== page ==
40. Why Chiranjilal did nothing before the receipt of the certified copy? If he knew as a fact that Biswanath was given in adoption by him at Ghatwa and taken by Munia and that a deed was executed immediately after evidencing adoption, if he knew all these facts, this inaction cannot be explained. I would have expected Chiranjilal to take all steps on behalf of his son immediately. He would not have allowed Dhapu and Baghunath to perform the sradh to the total exclusion of Biswanath. He would not have allowed Dhapu to take possession of the movable and immovable properties of Ramprotap and Munia and be a mere idle spectator. If Chiranjilal knew that there, was a registered deed of adoption and his evidence is that he was shown this deed by Munia, then he need not have waited to receive the certified copy to decide his course of action. The more I consider the conduct of the parties, the more convinced I am that Chiranjilal, Biswanath, Raghunath and others did not know of the existence of this registered deed and would not believe of its existence, unless certified copv was shown. This is the reason why in spite of the urgings by Harchandrai and his group, Chiranjilal did not move till the certified copy was obtained. This conduct throws very great suspicion on the story of adoption ceremony having been performed at Ghatwa in which Chiranjilal took an active part. The oral evidence tendered is not of disinterested witnesses and for reasons set out before Cannot be accepted unless corroborated by dependable evidence -- either of documents or of conduct. The documents strongly relied on by Mr. Mukharji are the letters of Chandanmull to Chiranjilal in the middle of 1949 and the deed of adoption. These two letters do indicate that Munia was anxious to take Biswanath in adoption. There is, however, no evidence that Chiranjilal or his wife Rukmini were also willing to give Biswanath in adoption. Chiranjilal's evidence is that after the birth of Rajendra he was willing to give Biswanath in adoption. It follows that prior to the birth of Rajendra in December 1949 he was unwilling and that was the state of mind of Rukmini as well. Rukmini died a fortnight after Rajendra's birth and it is difficult for me to believe that in the fortnight she lived she did apply her mind to the subject and changed her mind. I believe that Rukmini till the date of her death was unwilling to give her eldest son in adoption and that was the attitude of Chiranjilal as well. The oral evidence of Chiranjilal that he subsequently changed his mind is hardly acceptable. The only reason given to change his mind is the birth of Rajendra. How this event has anything to alter Ghiranjilal's decision is not intelligible to me. Had Biswanath been the only son of Chiranjilal then I can well understand Chi-ranjilal's unwillingness to give him in adoption and his reason for altering his decision when another son was bom. But such is not the case. Chiranjilal had at that time two sons and Rajendra is the third. While however giving due importance to the letters of Chandanmull to Chiranjilal in the middle of 1949 as very strong evidence of the fact that Munia was anxious to take Biswanath in adoption, it falls short of being evidence of the fact of adoption in so far as it does not indicate any willingness on the part of Chiranjilal to give away the boy in adoption. Further, Chiranjilal could not altogether ignore his deceased wife's intention in the matter. I hold that the deceased wife was against giving her eldest son in adoption altogether. The third document on which reliance is placed by Mr. Mukharji is the deed of adoption. The deed, however, does not recite that the ceremony of giving and taking has been performed, nor is Chiranjilal a party to it. He is not even a witness. If the deed was drafted immediately after the ceremony in the presence of Chiranjilal. I would expect Chiranjilal to be a party and I would expect that the document would record this essential fact in the deed that the boy was given away by Chiranjilal and accepted by Munia. In the absence of Chiranjilal being a party to the deed and in the ab-bence of averment in the deed that the ceremony of giving away and taking has been performed, I am unable to hold that the document is an evidence of the ceremonies having been performed. It may well be that in her anxiety to take Biswanath in adoption, Munia at the instance of her Ghatwa relations like Harchandrai and Hardeo executed the document, even though she was aware that the father was not willing to give the boy in adoption. The deed of adoption, in any event, cannot be considered to be a clinching document in the absence of Chiranjilal being a party to it and in the absence of any reference , of the ceremony of giving and taking has been performed. In this state of affairs subsequent evidence of conduct of the parties assumes very great importance. Witnesses may lie but evidence of conduct proved by cogent evidence is always dependable. I have indicated before that the conduct of all parties indicates in unmistakable terms that there was no adoption. Biswanath continues to be the son of Chiranjilal Churiwalla even after adoption and was admitted in schools in the name of Biswanath Churiwalla, son of Chiranjilal Churiwalla having residence at 19, Amratolla Street. I believe that Biswanath after the alleged adoption all along resided at 19, Amratolla Street and not at 16, Mullick Street and I believe the defence witnesses on this point. Raghunath and Kanailal's conduct tended to show that there was no adoption. Raghunath could not have performed the funeral and sradh ceremonies had there been any adoption. So also Haghunath could not have been a party in the issue of invitation letters on the occasion of Munia's sradh excluding, the name of the only son of Ramprotap. Kanyalal could not have taken the four Havelis of Ramprotap from Dhapu had Biswanath been the adopted son of Ramprotap, in which event Dhapu would have no title in the Havelis to give to Kanvalal. Oral evidence now of Raghunath and Kanyalal loses all weight, in view of the above facts. It is clear to me that after the Mauser ceremony. Harchandrai and Hardeo enlisted the support of Raghunath and Kanvalal. Prior to that date, Raghunath and Kanyalal had not the slightest knowledge of the deed and the so-called adoption.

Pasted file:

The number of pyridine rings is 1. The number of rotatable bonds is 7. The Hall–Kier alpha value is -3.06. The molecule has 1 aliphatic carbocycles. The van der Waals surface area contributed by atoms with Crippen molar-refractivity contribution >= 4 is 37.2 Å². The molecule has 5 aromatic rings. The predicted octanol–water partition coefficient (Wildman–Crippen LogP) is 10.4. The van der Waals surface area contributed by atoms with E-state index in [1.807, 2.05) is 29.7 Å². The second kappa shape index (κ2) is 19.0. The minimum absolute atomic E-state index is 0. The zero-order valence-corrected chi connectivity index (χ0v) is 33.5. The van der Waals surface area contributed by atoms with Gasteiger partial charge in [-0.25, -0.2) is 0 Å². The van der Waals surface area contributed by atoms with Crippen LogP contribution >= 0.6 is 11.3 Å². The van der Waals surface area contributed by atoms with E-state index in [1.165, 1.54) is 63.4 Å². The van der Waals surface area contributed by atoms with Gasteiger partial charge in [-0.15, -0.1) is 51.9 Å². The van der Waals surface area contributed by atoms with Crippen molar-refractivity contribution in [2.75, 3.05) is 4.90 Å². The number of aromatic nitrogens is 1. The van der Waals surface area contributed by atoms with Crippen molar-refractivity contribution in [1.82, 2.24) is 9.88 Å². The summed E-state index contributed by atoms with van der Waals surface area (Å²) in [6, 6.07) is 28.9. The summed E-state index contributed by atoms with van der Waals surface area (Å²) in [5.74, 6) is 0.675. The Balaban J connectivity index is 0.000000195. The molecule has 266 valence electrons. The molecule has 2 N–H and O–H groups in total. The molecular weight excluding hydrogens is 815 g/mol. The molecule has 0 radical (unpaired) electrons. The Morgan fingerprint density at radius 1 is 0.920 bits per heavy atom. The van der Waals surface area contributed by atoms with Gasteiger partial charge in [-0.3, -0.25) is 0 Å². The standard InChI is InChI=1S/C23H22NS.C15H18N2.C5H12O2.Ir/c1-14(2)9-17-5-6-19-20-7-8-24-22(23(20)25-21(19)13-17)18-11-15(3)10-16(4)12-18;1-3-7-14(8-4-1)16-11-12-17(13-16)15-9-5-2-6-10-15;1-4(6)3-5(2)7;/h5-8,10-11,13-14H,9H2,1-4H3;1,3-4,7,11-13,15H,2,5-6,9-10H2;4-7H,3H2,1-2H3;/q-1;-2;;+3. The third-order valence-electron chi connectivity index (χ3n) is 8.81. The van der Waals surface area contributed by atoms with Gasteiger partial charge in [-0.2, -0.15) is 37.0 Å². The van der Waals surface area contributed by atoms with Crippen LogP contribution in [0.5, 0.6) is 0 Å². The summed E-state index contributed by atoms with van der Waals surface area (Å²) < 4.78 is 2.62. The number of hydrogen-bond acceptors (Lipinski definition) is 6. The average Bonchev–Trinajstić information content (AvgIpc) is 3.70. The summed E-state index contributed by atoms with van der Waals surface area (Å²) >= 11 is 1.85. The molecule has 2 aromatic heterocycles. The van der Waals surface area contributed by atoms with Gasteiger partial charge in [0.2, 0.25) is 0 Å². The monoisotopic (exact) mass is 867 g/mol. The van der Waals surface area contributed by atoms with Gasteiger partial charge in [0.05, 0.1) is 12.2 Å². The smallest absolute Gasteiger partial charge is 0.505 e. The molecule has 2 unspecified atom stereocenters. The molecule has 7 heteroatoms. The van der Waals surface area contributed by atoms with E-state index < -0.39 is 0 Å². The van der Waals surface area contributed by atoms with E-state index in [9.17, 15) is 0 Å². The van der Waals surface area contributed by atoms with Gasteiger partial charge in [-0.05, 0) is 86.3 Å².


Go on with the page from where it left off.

41. Mr. Acharya strongly urged me to holdthat Biswanath never went to Ghatwa. Biswanath's evidence is that he twice went to Ghatoa.once when the adoption took place when he resided there for six months and subsequently a few years after, when he resided there for a few days. When his knowledge of Ghatoa was tested by cross-examination, it transpires that his knowledge about Ghatoa is next to nothing. One who resided at Ghatoa first for six months and then for ten days subsequently is expected to have better knowledge of the place. On this basis, Mr. Acharya, made his submission. I cannot hold that this argument of Mr. Acharya is of no substance. I have previously discussed the evidence tendered as to authority to adopt given by Ramprotap to Munia. The contradictions in the evidence of the different witnesses have already been noticed. Further, in my view, the whole story suffers from inherent weakness. At the time when the authority was alleged to have been given, Jethmal, the first son, died some three months before and the second daughter was born. Ramprotap, though advanced in age, was still healthy and virile, impregnating his third wife practically every year. There was no occason for anybody to think that Ramprotap would not have any other son. In fact, subsequently another son -- Ghasiram -- was born to Ramprotap. In such state of fact, the question of adopting a soncan hardly arise. The question of adopting a son only arises when the parents give up all hope of having natural sons. When the couple are sexually active and the female is regularly conceiving and giving birth to children, the question of adopting a son can hardly arise. If there was any talk at all of adoption, as deposed by Raghunath, Kanyalal and Hardatrai, it was a talk of the most casual kind and was not a solemn act of Ramprotap giving authority to his wife to adopt a son. Further, if in fact such an authority was given by Ramprotap and Munia was anxious to have a son adopted in the absence of a natural son, why need she have waitedStill September 1950 to adopt a son Ramprotap died in 1940; her only son died in 1943. Why need Munia have waited so long if she had authority? This is somewhat inexplicable. Mr. Mukherjee argued that the letter of Chandanmull to Chiranjilal proves that Munia intended to adopt Biswanath and Chandanmull was urging Chiranjilal to give his son Biswanath in adoption. The nearest relations of Munia, therefore, were taking interest in the matter of adoption of a son by Munia. Unless Munia had the authority to adopt and this fact of Munia having authority was known to Chandanmull, Chiranjilal and all concerned, how the question of Munia adopting a son would arise at all. This is undoubtedly an argument available to Mr. Mukherjee. On the other hand, it should not be forgotten that the authority alleged was given by Ramprotap when Dhapu was two months old. Neither Dhapu nor her husband! Chandanmull could possibly have any knowledge of the authority Ramprotap is alleged to have given Munia when Dhapu was two months old. Also Chiranjilal could not have personal knowledge of the authority. It is not in evidence that Munia or anybody else ever fold either Chandanmull or Dhapu or Chiranjilal that she was authorised by Ramprotap in 1921 to adopt a son, in case she had no son born or if born died leaving no issue. Having regard to this fact, the importance of this bit of evidence, namely, Chandanmull writing to Chiranjilal whether he waswilling to give his son in adoption to Munia practically vanishes. The letter, therefore, amounts to no more than this that Munia was anxious to adopt Biswanath and at her request Chandanmull wrote to Chiranjilal stating Munia's desire and enquiring whether Chiranjilal and Rukmini were agreeable to the proposal. Neither party at that time considered whether Munia had the necessary authori-ty; that was not in the mind of anybody. It is not permissible from this fact to infer that there was in fact authority given to Munia in 1921 and that Chandanmull and Chiranjilal and all concerned had full knowledge of this fact. In my view, Raghunath, Kanyalal and Harchandrai are not merely extremely partisan witnesses but they are also otherwise undependable. I have felt my inability to accept their evidence on other important points in this case. They are not, in my view, dependable witnesses of truth. Further, they contradicted each, other in material particulars. Finally, the story is inherently unacceptable. On the evidence, it is impossible for me to hold that Ramprotap gave authority to Munia to adopt after the birth of Dhapu in 1921, in case Ramprotap had no natural son or in case the natural son died after the death! of Ramprotap.